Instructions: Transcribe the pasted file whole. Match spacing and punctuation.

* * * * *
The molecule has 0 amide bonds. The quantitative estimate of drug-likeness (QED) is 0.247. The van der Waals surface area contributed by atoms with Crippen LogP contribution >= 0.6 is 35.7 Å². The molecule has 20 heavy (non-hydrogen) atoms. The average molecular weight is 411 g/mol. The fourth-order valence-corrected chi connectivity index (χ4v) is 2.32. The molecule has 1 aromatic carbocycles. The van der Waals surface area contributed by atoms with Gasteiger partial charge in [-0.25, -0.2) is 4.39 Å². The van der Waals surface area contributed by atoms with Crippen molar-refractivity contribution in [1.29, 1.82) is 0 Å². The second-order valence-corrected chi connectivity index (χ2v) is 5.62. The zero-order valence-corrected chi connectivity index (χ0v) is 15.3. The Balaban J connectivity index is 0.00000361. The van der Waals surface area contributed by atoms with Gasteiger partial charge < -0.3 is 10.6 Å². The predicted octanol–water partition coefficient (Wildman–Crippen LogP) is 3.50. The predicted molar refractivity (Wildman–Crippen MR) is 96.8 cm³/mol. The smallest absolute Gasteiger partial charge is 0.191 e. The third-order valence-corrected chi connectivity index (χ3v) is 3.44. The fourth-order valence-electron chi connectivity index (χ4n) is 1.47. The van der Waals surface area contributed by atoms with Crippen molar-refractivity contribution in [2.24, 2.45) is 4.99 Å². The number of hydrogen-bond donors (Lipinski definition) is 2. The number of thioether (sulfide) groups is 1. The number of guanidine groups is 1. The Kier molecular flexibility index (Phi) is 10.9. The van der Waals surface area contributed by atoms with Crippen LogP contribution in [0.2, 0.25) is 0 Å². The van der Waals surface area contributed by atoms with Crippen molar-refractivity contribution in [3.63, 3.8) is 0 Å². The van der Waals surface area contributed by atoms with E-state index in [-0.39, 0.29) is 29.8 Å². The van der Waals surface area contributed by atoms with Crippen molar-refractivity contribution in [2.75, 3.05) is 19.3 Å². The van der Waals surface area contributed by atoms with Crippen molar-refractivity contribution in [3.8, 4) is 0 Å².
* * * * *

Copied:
The molecule has 0 amide bonds. The quantitative estimate of drug-likeness (QED) is 0.247. The van der Waals surface area contributed by atoms with Crippen LogP contribution >= 0.6 is 35.7 Å². The molecule has 20 heavy (non-hydrogen) atoms. The average molecular weight is 411 g/mol. The fourth-order valence-corrected chi connectivity index (χ4v) is 2.32. The molecule has 1 aromatic carbocycles. The van der Waals surface area contributed by atoms with Gasteiger partial charge in [-0.25, -0.2) is 4.39 Å². The van der Waals surface area contributed by atoms with Crippen molar-refractivity contribution in [1.29, 1.82) is 0 Å². The second-order valence-corrected chi connectivity index (χ2v) is 5.62. The zero-order valence-corrected chi connectivity index (χ0v) is 15.3. The Balaban J connectivity index is 0.00000361. The van der Waals surface area contributed by atoms with Gasteiger partial charge < -0.3 is 10.6 Å². The predicted octanol–water partition coefficient (Wildman–Crippen LogP) is 3.50. The predicted molar refractivity (Wildman–Crippen MR) is 96.8 cm³/mol. The smallest absolute Gasteiger partial charge is 0.191 e. The third-order valence-corrected chi connectivity index (χ3v) is 3.44. The fourth-order valence-electron chi connectivity index (χ4n) is 1.47. The van der Waals surface area contributed by atoms with Crippen molar-refractivity contribution in [2.24, 2.45) is 4.99 Å². The number of hydrogen-bond donors (Lipinski definition) is 2. The number of thioether (sulfide) groups is 1. The number of guanidine groups is 1. The Kier molecular flexibility index (Phi) is 10.9. The van der Waals surface area contributed by atoms with Crippen LogP contribution in [0.2, 0.25) is 0 Å². The van der Waals surface area contributed by atoms with Crippen molar-refractivity contribution in [3.63, 3.8) is 0 Å². The van der Waals surface area contributed by atoms with E-state index in [-0.39, 0.29) is 29.8 Å². The van der Waals surface area contributed by atoms with Crippen molar-refractivity contribution in [2.75, 3.05) is 19.3 Å². The van der Waals surface area contributed by atoms with Crippen molar-refractivity contribution in [3.8, 4) is 0 Å².